There are so many technological advances combining gaming (a great way to engage with younger children incidentally) and virtual reality technologies to be used as part of our individualised, self-management stroke recovery programme.


It’s worth bearing in mind that the word ‘technology’ can arouse thoughts of high-tech (and expensive) technological gizmos, but according to Wikipedia:


‘Technology  is making, modification, usage, and knowledge of tools, machines, techniques, crafts, systems, and methods of organization, to solve a problem, improve an existing solution to a problem, achieve a goal, or perform a specific function.


Technology affects our ability to control and adapt to our natural environment.’


Therefore, our next Tweetchat blog will be about #strokerecovery and technology at 5pm GMT on 10the March 2015.


If you want to prepare your responses our proposed Tweetchat questions will be.


T1. What technology do you use/offer in #strokerecovery therapy?


T2. Is there some technology you would use but don’t? Is it just about cost? #strokerecovery


T3. What are the main barriers to treating #strokerecovery survivors with technology?


T4. Can we overcome those technological intervention barriers? Is it not just cost? #strokerecovery


T5. How do you find out about evidence-based #strokerecovery technology?




I Am Still The Same -Self help stroke recovery tool

Internationally published author ‘Running Free’ (Amazon) .  Speaker –   Founder Fighting Strokes

Kate’s story in 2 minutes

#Strokerecovery self-management tweetchat – what you said! #stroke

This month our co-hosts @Stroketattler coordinated our second  successful, interactive (and fun) Tweetchat event on self-management.

We warmly thank our global supporters, posters and ‘lurkers’ (who we hope may get involved by interacting next time!)

I thought it might be helpful if you had a short summary of the key themes that seemed to emerge from our conversation according to our Symplur transcript?

So we asked …

T1. What do you think of self-management after stroke?

And you said,

‘As a wife we need to look at stroke self-management ecologically. Onus cannot be only on the survivor.’

‘SM (self management) huge priority but we need a culture change towards enablement and flexibility to support implantation in practice.’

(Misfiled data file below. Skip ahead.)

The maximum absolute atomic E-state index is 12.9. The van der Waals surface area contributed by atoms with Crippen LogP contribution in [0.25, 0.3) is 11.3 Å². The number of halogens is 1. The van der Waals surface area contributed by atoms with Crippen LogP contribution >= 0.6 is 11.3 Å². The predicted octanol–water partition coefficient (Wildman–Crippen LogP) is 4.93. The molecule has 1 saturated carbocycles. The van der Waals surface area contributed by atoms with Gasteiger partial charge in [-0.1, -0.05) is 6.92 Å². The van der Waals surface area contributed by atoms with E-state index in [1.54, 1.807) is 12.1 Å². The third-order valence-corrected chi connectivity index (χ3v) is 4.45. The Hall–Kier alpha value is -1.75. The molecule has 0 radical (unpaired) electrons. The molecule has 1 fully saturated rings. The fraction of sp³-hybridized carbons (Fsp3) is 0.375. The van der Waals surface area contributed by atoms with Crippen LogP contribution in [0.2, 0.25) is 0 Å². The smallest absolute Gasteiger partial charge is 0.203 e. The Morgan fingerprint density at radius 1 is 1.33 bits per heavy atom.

‘It is equally important for both health professions and survivors to understand the importance of self-management in recovery.’

‘Self management is relevant. Likely why some survivors do very well/others deteriorate after discharge.’

‘Those with SM skills do well, those without social networks, SES, Education have difficulty self managing.’

‘Is this to do with widespread and early clinical pessimism after stroke & use of word ‘plateau’?

‘The word plateau is a self-fulfilling prophecy isn’t it?’


T2. How relevant is self-management after stroke? Do you think stroke survivors can manage stroke by themselves?  T3. What preparation and support do stroke survivors need?

‘I think engagement with FRIENDS not just family, who may know patient better.’

‘We can all learn and share from each other.’

‘We need motivated family and friends and the programme individualised.’

‘It is equally important for both health professionals and survivors to understand the importance of self-management.’

‘I like the phrase #guideddiscovery to describe the power of #peersupport amd #selfmanagement and #strokerecovery.’

‘We need a strengths-based approach to stroke recovery.’

‘We need strenths-based approach, mentoring and teaching stroke survivors and partners to mentor.’


T4. What are the barriers to self –management after stroke?

‘…The knowledge of health and community systems – navigation #strokerecovery.’

‘…Another barrier is lack of confidence or self-esteem.’

‘We need to do a psychological, cognitive and emotional assessment before developing self-management programme.’

‘Current problem is silos between Health and community (social care UK)’

‘ Lack of awareness, physical symptoms, transportation issues, and cost, lack of insurance benefits.’

‘Early discharge from hospital – less opportunity to mobilize and get SM knowledge.’

‘Emotional – anxiety/depression, relationship, environmental, ethnicity barriers.’

‘Time required for acceptance and adjusting to new life circumstances as well as #strokerecovery.’

‘Our challenge is sharing our learning and having collective voice – but we can overcome this.’


I very informative hour was spent by all.  We hope the larger stroke charities will learn and join in on future Tweetchats and our views start to INFLUENCE #strokerecovery.





I Am Still The Same -Self help stroke recovery tool

Internationally published author ‘Running Free’ (Amazon) .  Speaker –   Founder Fighting Strokes

Kate’s story in 2 minutes

Help for non-profits – A real social media strategy

We’ve been very active on social media with our registered charity, Fighting Strokes – Fighting Strokes, @Fightingstrokes, Youtube and Instagram – which has resulted in raising awareness, engagement, followers and #strokerecovery interaction online.  So being the sharing type, I thought I’d  impart my knowledge of a health care social media ‘charity’ marketing.

1. Identified our audience:

Fighting Strokes is attempting to inspire, empower and influence all types of stroke survivors, their friends and family, clinicians, researchers and therapists. We have an interest in promoting stroke recovery issues which affect younger #strokesurvivors and acute brainstem stroke with locked in syndrome survivors. With so many voices banging the drum about #stroke prevention and our experience,  we instead choose to try to practically speak up about issues in stroke recovery.